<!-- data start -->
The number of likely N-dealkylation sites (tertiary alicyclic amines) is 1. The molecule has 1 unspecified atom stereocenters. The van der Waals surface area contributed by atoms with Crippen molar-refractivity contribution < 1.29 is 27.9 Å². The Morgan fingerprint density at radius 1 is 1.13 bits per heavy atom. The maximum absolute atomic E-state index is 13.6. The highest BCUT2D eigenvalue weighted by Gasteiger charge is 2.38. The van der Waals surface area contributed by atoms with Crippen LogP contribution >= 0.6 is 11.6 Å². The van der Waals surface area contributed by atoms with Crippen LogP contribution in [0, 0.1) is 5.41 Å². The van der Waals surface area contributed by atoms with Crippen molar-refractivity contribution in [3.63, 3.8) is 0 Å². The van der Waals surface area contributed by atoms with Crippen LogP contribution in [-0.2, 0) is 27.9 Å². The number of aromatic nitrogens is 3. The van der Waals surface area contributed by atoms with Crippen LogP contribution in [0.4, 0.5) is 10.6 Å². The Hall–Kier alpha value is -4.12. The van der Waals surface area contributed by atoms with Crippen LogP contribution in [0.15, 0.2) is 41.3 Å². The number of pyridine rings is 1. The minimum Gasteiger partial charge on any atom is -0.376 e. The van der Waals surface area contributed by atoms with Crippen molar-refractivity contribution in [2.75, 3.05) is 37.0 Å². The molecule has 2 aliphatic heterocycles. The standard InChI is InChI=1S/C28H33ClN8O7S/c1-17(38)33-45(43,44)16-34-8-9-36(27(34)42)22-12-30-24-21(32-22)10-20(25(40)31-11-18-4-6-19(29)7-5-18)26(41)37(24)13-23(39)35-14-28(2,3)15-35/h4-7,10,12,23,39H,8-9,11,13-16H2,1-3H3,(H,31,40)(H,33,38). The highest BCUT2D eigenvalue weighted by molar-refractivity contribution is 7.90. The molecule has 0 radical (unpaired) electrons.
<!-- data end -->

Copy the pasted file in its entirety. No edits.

The number of likely N-dealkylation sites (tertiary alicyclic amines) is 1. The molecule has 1 unspecified atom stereocenters. The van der Waals surface area contributed by atoms with Crippen molar-refractivity contribution < 1.29 is 27.9 Å². The Morgan fingerprint density at radius 1 is 1.13 bits per heavy atom. The maximum absolute atomic E-state index is 13.6. The highest BCUT2D eigenvalue weighted by Gasteiger charge is 2.38. The van der Waals surface area contributed by atoms with Crippen LogP contribution >= 0.6 is 11.6 Å². The van der Waals surface area contributed by atoms with Crippen LogP contribution in [0, 0.1) is 5.41 Å². The van der Waals surface area contributed by atoms with Crippen molar-refractivity contribution in [3.63, 3.8) is 0 Å². The van der Waals surface area contributed by atoms with Crippen LogP contribution in [-0.2, 0) is 27.9 Å². The number of aromatic nitrogens is 3. The van der Waals surface area contributed by atoms with Crippen LogP contribution in [0.4, 0.5) is 10.6 Å². The Hall–Kier alpha value is -4.12. The van der Waals surface area contributed by atoms with Crippen LogP contribution in [0.15, 0.2) is 41.3 Å². The number of pyridine rings is 1. The minimum Gasteiger partial charge on any atom is -0.376 e. The van der Waals surface area contributed by atoms with Crippen molar-refractivity contribution in [2.75, 3.05) is 37.0 Å². The molecule has 2 aliphatic heterocycles. The standard InChI is InChI=1S/C28H33ClN8O7S/c1-17(38)33-45(43,44)16-34-8-9-36(27(34)42)22-12-30-24-21(32-22)10-20(25(40)31-11-18-4-6-19(29)7-5-18)26(41)37(24)13-23(39)35-14-28(2,3)15-35/h4-7,10,12,23,39H,8-9,11,13-16H2,1-3H3,(H,31,40)(H,33,38). The highest BCUT2D eigenvalue weighted by molar-refractivity contribution is 7.90. The molecule has 0 radical (unpaired) electrons.